Nature of scientific explanation

Duder asked:

Why ask why?

Answer by Helier Robinson

Asking why is requesting an explanation. Explanations are causal: to describe causes is to explain their effects. Even the most primitive human societies seek explanations; their explanations are what we call myths. Past systems of explanation were metaphysics and theology. Our everyday explanations are common sensical. Scientific explanation is theoretical science, which explains empirical science. In all these kinds of explanation imperceptible causes are invoked in order to explain perceptible events, and the description of the causes is speculative.

As David Hume pointed out, we cannot perceive causes, we can only perceive correlations; consequently he claimed that it is vain to speculate. But he was wrong. All of theoretical science is speculative, but it is speculation closely tied to empirical science and to reason (mathematics). If you ask a theoretical physicist what it is that theoretical physics describes, he/she will tell you that it describes the underlying causes of empirical phenomena, thereby explaining these phenomena. The word ‘underlying’ is metaphorical: the ground here is a bit shaky as far as common sense is concerned; but what is meant by ‘underlying’ is ‘imperceptible’. ‘Empirical’ means known through the senses, or perceptible, and ‘theoretical’ means non-empirical, or imperceptible. Nothing theoretical is ever empirical, although many people wrongly believe otherwise.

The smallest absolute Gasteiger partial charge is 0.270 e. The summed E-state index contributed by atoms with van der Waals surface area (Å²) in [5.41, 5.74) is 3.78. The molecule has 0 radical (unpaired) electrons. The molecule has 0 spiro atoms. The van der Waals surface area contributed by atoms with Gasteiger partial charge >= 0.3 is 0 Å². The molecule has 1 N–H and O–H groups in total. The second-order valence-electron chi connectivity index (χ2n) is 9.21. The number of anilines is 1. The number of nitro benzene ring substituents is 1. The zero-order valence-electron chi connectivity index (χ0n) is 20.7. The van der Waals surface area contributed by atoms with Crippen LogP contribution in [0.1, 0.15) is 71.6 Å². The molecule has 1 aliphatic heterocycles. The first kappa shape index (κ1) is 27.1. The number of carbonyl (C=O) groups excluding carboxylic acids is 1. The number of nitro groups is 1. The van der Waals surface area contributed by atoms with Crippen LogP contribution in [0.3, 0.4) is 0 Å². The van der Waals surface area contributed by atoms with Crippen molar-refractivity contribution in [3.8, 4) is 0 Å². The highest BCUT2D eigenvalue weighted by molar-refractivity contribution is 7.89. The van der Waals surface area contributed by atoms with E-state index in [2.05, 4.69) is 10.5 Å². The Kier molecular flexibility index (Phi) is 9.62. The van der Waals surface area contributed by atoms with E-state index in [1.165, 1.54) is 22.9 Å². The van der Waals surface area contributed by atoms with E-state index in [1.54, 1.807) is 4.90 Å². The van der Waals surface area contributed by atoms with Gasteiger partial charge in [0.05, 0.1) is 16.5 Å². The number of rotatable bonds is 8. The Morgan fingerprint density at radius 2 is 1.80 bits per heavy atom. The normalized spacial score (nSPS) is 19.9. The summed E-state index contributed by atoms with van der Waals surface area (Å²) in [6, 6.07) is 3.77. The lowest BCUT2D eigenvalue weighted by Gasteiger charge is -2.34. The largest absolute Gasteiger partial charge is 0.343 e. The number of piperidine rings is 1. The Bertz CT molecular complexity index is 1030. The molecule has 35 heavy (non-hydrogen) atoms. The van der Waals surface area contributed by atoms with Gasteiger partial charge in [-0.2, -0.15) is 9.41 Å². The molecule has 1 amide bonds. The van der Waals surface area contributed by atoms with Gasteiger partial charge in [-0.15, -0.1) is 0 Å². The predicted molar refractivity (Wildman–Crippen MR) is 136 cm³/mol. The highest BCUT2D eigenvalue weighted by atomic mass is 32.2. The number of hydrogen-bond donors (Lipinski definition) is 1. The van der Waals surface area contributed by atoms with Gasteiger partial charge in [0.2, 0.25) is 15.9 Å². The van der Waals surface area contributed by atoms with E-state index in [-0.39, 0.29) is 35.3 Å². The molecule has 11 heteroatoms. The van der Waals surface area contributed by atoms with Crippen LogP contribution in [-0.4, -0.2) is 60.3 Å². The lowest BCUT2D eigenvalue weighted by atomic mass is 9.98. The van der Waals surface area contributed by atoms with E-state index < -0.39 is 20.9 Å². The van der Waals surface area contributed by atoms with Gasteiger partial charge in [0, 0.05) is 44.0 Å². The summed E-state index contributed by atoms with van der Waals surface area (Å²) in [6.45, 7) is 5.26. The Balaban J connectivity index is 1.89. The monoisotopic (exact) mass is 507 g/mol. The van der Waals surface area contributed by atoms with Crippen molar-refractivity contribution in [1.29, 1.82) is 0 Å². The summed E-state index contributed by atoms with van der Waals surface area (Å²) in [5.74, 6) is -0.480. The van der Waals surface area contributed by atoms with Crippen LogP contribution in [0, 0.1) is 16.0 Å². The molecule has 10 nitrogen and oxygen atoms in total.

Consider a bacterium seen through a microscope: does the microscope enlarge the bacterium, or does it enlarge an optical image of the bacterium? It enlarges an image, of course. Bacteria are theoretical, imperceptible. Similarly with viruses, and electron microscopes, and with molecules and atoms, and scanning tunneling microscopes. The same is true of telescopes, including radio telescopes. Measurement is another misunderstood process. All measurements are empirical, but what they measure is usually theoretical. Consider measuring a temperature, for example: your thermometer reading is empirical but the thing measured is average kinetic energy of molecules, which is theoretical, imperceptible.

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